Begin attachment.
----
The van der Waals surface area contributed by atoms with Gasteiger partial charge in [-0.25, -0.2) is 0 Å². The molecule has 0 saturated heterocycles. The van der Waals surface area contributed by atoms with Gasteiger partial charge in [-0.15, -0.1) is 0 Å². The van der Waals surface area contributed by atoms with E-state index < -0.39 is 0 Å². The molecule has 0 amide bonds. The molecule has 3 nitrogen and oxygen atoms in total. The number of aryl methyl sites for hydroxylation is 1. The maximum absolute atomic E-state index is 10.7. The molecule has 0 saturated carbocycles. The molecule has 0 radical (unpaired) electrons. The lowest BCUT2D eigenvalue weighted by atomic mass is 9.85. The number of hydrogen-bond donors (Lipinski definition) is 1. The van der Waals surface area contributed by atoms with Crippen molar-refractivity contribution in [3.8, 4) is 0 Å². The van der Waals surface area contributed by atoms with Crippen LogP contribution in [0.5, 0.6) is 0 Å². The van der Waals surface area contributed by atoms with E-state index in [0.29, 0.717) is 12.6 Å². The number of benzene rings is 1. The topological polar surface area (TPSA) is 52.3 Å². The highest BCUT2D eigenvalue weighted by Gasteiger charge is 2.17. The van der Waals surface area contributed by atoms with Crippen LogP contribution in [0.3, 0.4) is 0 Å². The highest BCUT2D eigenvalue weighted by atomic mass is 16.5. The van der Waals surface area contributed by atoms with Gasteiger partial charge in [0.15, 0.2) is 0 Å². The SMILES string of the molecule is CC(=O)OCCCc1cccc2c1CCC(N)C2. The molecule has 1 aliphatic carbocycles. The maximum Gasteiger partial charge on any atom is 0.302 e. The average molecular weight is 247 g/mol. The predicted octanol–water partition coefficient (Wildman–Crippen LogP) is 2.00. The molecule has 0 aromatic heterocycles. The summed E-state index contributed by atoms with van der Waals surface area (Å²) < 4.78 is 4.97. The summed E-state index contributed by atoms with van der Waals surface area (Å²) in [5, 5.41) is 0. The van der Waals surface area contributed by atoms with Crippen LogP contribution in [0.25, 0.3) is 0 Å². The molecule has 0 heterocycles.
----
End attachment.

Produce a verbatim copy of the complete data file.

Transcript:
The van der Waals surface area contributed by atoms with Gasteiger partial charge in [-0.25, -0.2) is 0 Å². The molecule has 0 saturated heterocycles. The van der Waals surface area contributed by atoms with Gasteiger partial charge in [-0.15, -0.1) is 0 Å². The van der Waals surface area contributed by atoms with E-state index < -0.39 is 0 Å². The molecule has 0 amide bonds. The molecule has 3 nitrogen and oxygen atoms in total. The number of aryl methyl sites for hydroxylation is 1. The maximum absolute atomic E-state index is 10.7. The molecule has 0 saturated carbocycles. The molecule has 0 radical (unpaired) electrons. The lowest BCUT2D eigenvalue weighted by atomic mass is 9.85. The number of hydrogen-bond donors (Lipinski definition) is 1. The van der Waals surface area contributed by atoms with Crippen molar-refractivity contribution in [3.8, 4) is 0 Å². The van der Waals surface area contributed by atoms with Crippen LogP contribution in [0.5, 0.6) is 0 Å². The van der Waals surface area contributed by atoms with E-state index in [0.29, 0.717) is 12.6 Å². The number of benzene rings is 1. The topological polar surface area (TPSA) is 52.3 Å². The highest BCUT2D eigenvalue weighted by Gasteiger charge is 2.17. The van der Waals surface area contributed by atoms with Crippen LogP contribution in [0.3, 0.4) is 0 Å². The highest BCUT2D eigenvalue weighted by atomic mass is 16.5. The van der Waals surface area contributed by atoms with Gasteiger partial charge in [0.15, 0.2) is 0 Å². The SMILES string of the molecule is CC(=O)OCCCc1cccc2c1CCC(N)C2. The molecule has 1 aliphatic carbocycles. The maximum Gasteiger partial charge on any atom is 0.302 e. The average molecular weight is 247 g/mol. The predicted octanol–water partition coefficient (Wildman–Crippen LogP) is 2.00. The molecule has 0 aromatic heterocycles. The summed E-state index contributed by atoms with van der Waals surface area (Å²) < 4.78 is 4.97. The summed E-state index contributed by atoms with van der Waals surface area (Å²) in [5, 5.41) is 0. The van der Waals surface area contributed by atoms with Crippen LogP contribution in [0.25, 0.3) is 0 Å². The molecule has 0 heterocycles.